Answer: D. All of the above.
Grapefruit juice can inhibit CYP3A4 and OAT for up to 24 hours. CYP3A4 and OAT are membrane transporters involved in the metabolism of certain statins. Sweet orange (citrus sinensis) may inhibit OATP, which helps mediate hepatic uptake and facilitates statin metabolism. Tangerines are related to sweet orange and may also inhibit OATP. Patients should either avoid these juices altogether or limit consumption to 60 mL per serving. Separating consumption of these juices from statin administration by 4 hours may also limit the interaction.1
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1. Kellick KA, Bottorff M, Toth PP, The National Lipid Association's Safety Task Force. A clinician's guide to statin drug-drug interactions. J Clin Lipidol. 2014;8:S30-46.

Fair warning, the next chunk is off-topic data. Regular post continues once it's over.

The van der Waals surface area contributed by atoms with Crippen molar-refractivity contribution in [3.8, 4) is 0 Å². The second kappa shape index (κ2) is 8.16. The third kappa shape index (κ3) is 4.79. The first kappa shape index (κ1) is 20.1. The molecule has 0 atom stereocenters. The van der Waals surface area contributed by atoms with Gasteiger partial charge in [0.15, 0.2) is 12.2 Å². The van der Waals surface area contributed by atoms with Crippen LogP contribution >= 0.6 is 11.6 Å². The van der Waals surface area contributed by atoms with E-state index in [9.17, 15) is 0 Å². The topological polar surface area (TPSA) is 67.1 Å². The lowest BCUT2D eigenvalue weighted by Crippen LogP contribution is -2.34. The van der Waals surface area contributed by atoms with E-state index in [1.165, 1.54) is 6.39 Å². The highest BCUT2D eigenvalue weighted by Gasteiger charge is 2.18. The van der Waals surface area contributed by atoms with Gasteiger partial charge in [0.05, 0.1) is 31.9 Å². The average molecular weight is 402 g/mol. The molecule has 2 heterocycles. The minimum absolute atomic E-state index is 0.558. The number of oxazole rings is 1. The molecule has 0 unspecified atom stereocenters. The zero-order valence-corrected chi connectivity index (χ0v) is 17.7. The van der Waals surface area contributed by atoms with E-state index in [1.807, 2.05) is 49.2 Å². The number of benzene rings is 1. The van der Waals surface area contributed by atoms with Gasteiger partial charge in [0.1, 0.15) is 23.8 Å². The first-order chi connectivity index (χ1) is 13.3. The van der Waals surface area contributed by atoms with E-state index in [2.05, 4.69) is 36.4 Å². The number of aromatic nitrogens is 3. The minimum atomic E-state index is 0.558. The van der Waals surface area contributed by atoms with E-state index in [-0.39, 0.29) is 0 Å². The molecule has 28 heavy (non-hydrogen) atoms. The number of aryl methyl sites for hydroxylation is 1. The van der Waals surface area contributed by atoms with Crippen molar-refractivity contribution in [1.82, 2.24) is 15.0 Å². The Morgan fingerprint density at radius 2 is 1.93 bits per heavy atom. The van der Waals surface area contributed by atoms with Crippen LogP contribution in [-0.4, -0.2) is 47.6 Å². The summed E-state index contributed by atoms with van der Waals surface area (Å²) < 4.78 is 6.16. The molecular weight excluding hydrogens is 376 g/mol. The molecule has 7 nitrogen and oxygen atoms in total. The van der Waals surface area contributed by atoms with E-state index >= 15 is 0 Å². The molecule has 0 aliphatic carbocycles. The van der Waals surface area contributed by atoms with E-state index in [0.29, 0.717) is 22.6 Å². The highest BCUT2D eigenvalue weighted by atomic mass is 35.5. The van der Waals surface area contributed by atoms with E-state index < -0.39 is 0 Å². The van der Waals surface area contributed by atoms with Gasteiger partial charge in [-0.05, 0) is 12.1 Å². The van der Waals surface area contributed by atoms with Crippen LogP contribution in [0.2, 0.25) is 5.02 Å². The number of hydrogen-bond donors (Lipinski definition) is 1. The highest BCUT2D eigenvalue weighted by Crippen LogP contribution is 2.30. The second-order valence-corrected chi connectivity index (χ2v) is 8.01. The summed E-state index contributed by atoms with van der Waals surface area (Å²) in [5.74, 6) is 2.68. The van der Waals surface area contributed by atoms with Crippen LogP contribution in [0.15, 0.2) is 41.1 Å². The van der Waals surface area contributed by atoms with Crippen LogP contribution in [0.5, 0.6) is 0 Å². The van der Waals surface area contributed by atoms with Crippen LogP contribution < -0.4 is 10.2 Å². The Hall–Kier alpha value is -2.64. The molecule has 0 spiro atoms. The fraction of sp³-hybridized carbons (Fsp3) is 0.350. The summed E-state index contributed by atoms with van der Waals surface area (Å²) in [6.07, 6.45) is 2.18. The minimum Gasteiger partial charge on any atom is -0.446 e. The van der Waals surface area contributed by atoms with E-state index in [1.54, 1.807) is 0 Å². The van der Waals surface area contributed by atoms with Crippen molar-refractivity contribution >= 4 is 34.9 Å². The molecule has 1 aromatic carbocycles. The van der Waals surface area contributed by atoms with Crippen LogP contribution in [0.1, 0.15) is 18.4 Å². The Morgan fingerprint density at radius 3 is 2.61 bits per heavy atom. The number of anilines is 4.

2. Stone NJ, Robinson JG, Lichtenstein AH, et al. 2013 ACC/AHA guideline on the treatment of blood cholesterol to reduce atherosclerotic cardiovascular risk in adults: a report of the American College of Cardiology/American Heart Association Task Force on practice guidelines. J Am Coll Cardiol. 2013;63:2889-2934.
3. US Food and Drug Administration. FDA Drug Safety Communication: interaction between certain HIV or hepatitis C drugs and cholesterol-lowering statin drugs can increase the risk of muscle injury. http://www.fda.gov/Drugs/DrugSafety/ucm293877.htm. Published March 1, 2012. Acessed May 8, 2018.
4. Panel on Antiretroviral Guidelines for Adults and Adolescents. Guidelines for the use of antiretroviral agents in HIV-1 infected adults and adolescents. US Department of Health and Human Services. Available at https://aidsinfo.nih.gov/contentfiles/adultandadolescentgl003093.pdf. Accessed May 18, 2018.